Recent Drought in California—Anomaly or Regular Episode
Soaring price is good news for producers, but it takes about a gallon of water to grow a single almond. Thus, with $42.6 billion agricultural output at stake, the attention to the drought in California is understandable. Is the recent drought really an exceptional event, or this is one of the regular anomalies that happen every so often?
Using NASA precipitation data from climate reanalysis of the past 35 years, and satellite observations from the past 17 years, we show that this is both. The current deficit in precipitation has been lasting two years, and similar dry events have been regularly appearing in recent decades in California. However, unlike the past events that seem to had always recovered to the climatological normal, the current episode shows anomalously persistent deficit with few signs of recovery.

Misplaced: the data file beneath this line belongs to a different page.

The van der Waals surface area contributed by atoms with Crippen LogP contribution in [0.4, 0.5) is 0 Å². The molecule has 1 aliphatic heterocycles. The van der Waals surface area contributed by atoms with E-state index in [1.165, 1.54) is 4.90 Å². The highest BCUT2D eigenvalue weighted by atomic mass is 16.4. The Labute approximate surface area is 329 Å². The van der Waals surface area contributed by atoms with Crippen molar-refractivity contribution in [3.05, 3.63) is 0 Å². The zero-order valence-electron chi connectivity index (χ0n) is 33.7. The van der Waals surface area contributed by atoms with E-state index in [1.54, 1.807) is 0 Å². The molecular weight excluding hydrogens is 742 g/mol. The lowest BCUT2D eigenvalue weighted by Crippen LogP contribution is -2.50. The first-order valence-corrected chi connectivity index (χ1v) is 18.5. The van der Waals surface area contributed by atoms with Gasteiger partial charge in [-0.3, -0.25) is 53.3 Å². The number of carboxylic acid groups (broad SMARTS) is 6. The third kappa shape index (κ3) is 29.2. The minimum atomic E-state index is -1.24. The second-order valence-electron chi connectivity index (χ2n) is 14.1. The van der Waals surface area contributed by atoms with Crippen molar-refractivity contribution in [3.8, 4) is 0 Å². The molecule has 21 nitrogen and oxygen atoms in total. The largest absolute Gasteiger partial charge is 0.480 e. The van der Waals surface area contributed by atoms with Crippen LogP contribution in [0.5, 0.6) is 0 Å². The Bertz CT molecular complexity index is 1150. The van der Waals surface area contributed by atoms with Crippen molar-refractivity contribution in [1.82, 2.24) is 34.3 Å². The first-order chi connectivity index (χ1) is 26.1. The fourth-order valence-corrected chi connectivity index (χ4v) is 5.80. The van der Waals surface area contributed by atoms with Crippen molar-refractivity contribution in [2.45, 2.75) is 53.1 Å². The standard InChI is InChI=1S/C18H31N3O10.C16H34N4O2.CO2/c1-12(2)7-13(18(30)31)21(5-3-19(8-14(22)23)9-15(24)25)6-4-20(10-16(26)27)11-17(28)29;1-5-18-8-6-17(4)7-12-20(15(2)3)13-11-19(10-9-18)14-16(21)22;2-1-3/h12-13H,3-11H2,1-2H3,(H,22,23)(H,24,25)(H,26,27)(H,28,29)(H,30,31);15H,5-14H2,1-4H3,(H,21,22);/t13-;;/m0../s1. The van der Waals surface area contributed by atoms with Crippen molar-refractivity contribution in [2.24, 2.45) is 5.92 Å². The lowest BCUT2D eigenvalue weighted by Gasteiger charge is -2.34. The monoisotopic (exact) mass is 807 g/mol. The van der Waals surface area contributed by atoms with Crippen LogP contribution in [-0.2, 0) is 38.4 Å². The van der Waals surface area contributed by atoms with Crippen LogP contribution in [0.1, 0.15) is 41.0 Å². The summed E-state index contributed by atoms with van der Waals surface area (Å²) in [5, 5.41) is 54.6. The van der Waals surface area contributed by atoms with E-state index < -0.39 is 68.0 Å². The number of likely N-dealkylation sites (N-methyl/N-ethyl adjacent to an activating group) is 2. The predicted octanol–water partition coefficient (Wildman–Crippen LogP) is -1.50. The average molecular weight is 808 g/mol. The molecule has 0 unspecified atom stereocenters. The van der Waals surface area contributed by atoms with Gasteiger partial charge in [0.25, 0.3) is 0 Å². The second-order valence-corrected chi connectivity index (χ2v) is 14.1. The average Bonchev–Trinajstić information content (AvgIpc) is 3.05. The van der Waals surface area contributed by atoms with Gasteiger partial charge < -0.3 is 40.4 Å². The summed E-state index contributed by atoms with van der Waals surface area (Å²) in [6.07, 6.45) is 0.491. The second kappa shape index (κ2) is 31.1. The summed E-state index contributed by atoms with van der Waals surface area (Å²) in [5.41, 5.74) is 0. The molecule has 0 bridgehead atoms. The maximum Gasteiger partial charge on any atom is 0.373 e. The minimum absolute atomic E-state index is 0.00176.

The reanalysis and observational precipitation data manifest with high confidence that El Niño, the warm phase of the El Niño Southern Oscillation (ENSO), may help to recoup the deficit in precipitation. Signs of developing El Niño appeared in the spring of 2014. Unfortunately, at present it seems to be a weak ENSO event, and it appeared too late into the 2013-2014 rain season. It is highly unlikely that California will recover its water deficit before the end of 2014. What's more, unless the current El Niño strengthens, the 2014-2015 will very likely be the third deficit water year in a row.